* * *Dr. Rodriguez's current address is Bahia de Espíritu Santo #43 Int Fuego 405, Col. Anahuac, Del Miguel Hidalgo, Mexico, DF C.P 11320.
†Dr. Gupta's current address is the Department of Clinical Pathology, College of Veterinary Medicine, Kansas State University, Manhattan, KS 66506.
† †Dr. Royal's current address is the Veterinary Medical Diagnostic Laboratory, College of Veterinary Medicine, University of Missouri, 900 E. Campus Drive, Columbia, MO 65211.
1. Wilkinson GT. Feline cryptococcosis: a review and seven case reports. J Small Anim Pract 1979;200:749-768.
2. Hamilton HL, Whitley RD, McLaughlin SA. Exophthalmos secondary to aspergillosis in a cat. J Am Anim Hosp Assoc 2000;36:343-347.
3. Wilkinson GT, Sutton RH, Grono LR. Aspergillus spp. infection associated with orbital cellulitis and sinusitis in a cat. J Small Anim Pract 1982;23:127-131.
4. Peiffer RL, Belkin PV, Janke BH. Orbital cellulitis, sinusitis, and pneumonitis caused by penicillium sp in a cat. J Am Vet Med Assoc 1980;176:449-451.
5. Johnson LR, Fry MM, Anez KL, et al. Histoplasmosis infection in two cats from California. J Am Anim Hosp Assoc 2004;40:165-169.
6. Mahaffey E, Gabbert N, Johnson D, et al. Disseminated histoplasmosis in three cats. J Am Anim Hosp Assoc 1977;13:46-51.
7. Wolf AM, Belden MN. Feline histoplasmosis: a literature review and retrospective study of 20 new cases. J Am Anim Hosp Assoc 1984;20:995-998.
8. Percy DH. Feline histoplasmosis with ocular involvement. Vet Pathol 1981;18:163-169.
9. Gionfriddo JR. Feline systemic fungal infections. Vet Clin North Am Small Animal Pract 2000;30:1029-1050.
10. Stiles J, Townsend WM. Feline ophthalmology. In: Gelatt KN, ed. Veterinary ophthalmology. 4th ed. Ames, Iowa: Blackwell, 2007;1095-1164.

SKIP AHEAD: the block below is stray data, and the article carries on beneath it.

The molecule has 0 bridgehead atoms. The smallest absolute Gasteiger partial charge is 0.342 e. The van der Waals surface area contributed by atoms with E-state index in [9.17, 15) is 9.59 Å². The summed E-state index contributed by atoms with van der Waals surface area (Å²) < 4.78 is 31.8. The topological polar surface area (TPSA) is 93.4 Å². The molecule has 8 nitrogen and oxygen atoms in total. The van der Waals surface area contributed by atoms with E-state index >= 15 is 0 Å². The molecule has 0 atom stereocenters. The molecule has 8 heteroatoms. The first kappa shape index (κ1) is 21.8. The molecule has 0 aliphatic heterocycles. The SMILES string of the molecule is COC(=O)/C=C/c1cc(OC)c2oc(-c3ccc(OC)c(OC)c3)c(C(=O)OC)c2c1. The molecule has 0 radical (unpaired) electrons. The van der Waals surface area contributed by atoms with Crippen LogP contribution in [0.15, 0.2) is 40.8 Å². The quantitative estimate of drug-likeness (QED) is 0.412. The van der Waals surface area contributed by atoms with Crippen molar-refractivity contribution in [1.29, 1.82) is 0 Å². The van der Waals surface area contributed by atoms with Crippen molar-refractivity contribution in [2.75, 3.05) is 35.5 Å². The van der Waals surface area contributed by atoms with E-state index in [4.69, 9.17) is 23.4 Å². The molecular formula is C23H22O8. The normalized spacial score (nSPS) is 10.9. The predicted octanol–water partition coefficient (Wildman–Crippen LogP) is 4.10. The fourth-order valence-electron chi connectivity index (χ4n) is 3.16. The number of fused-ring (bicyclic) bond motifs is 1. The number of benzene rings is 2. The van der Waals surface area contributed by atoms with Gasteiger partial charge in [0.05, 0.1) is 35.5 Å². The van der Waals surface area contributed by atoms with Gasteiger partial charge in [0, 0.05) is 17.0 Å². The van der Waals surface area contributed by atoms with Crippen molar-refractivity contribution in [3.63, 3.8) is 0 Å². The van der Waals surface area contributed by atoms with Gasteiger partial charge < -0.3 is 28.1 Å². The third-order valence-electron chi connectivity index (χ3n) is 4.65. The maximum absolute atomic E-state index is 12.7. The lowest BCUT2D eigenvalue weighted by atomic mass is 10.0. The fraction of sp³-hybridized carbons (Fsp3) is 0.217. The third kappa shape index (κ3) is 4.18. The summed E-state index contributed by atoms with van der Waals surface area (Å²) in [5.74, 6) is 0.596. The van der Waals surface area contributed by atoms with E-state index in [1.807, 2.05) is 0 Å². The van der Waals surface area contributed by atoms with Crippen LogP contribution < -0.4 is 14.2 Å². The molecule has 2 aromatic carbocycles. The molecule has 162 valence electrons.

11. van der Woerdt A. Orbital inflammatory disease and pseudotumor in dogs and cats. Vet Clin North Am Small Animal Pract 2008;38:389-401.
12. Cottrill NB, Carter JD, Pechman RD, et al. Bilateral orbital parosteal osteoma in a cat. J Am Anim Hosp Assoc 1987;23:405-408.
13. Gilger BC, McLaughlin SA, Whitley RD, et al. Orbital neoplasms in cats: 21 cases (1974-1990). J Am Vet Med Assoc 1992;201:1083-1086.
14. Dziezyc J, Barton CL. Exophthalmia in a cat caused by an eosinophilic infiltrate. Prog Vet Comp Ophthalmol 1992;2:91-93.
15. Billson FM, Miller-Michau T, Mould JR, et al. Idiopathic sclerosing orbital pseudotumor in seven cats. Vet Ophthalmol 2006;9:45-51.
16. Davies C, Troy GC. Deep mycotic infections in cats. J Am Anim Hosp Assoc 1996;32:380-391.
17. Peiffer RL, Belkin PV. Ocular manifestations of disseminated histoplasmosis in a cat. Feline Pract 1979;9:24-29.
18. Clinkenbeard KD, Wold AM, Cowell RL, et al. Feline disseminated histoplasmosis. Comp Vet Med Pract Vet 1989;11:1223-1235.
19. Bromel C, Greene CE. Histoplasmosis. In: Green CE, ed. Infectious diseases of the dog and cat. 4th ed. St. Louis, Mo: Elsevier Saunders, 2012;614-621.
20. Aulakh HK, Aulakh KS, Troy GC. Feline histoplasmosis: a retrospective study of 22 cases (1986–2009). J Am Anim Hosp Assoc 2012;48:182-187.
21. Lin Blache J, Ryan K, Arceneaux K. Histoplasmosis. Compend Contin Educ Vet 2011;33:E1-E11.
22. Cook AK, Cunningham LY, Cowell AK, et al. Clinical evaluation of urine Histoplasma capsulatum antigen measurement in cats with suspected disseminated histoplasmosis. J Feline Med Surg 2012;14:512–515.
23. Hodges RD, Legendre AM, Adams LG, et al. Itraconazole for the treatment of histoplasmosis in cats. J Vet Intern Med 1994;8:409-413.
24. Garcia J. Lecture link: new trends in handling histoplasmosis. Vet Med 2012;107:396.
25. Miller PE, Pickett JP, Majors LJ, et al. Evaluation of two applanation tonometers in cats. Am J Vet Res 1991;52:1917-1921.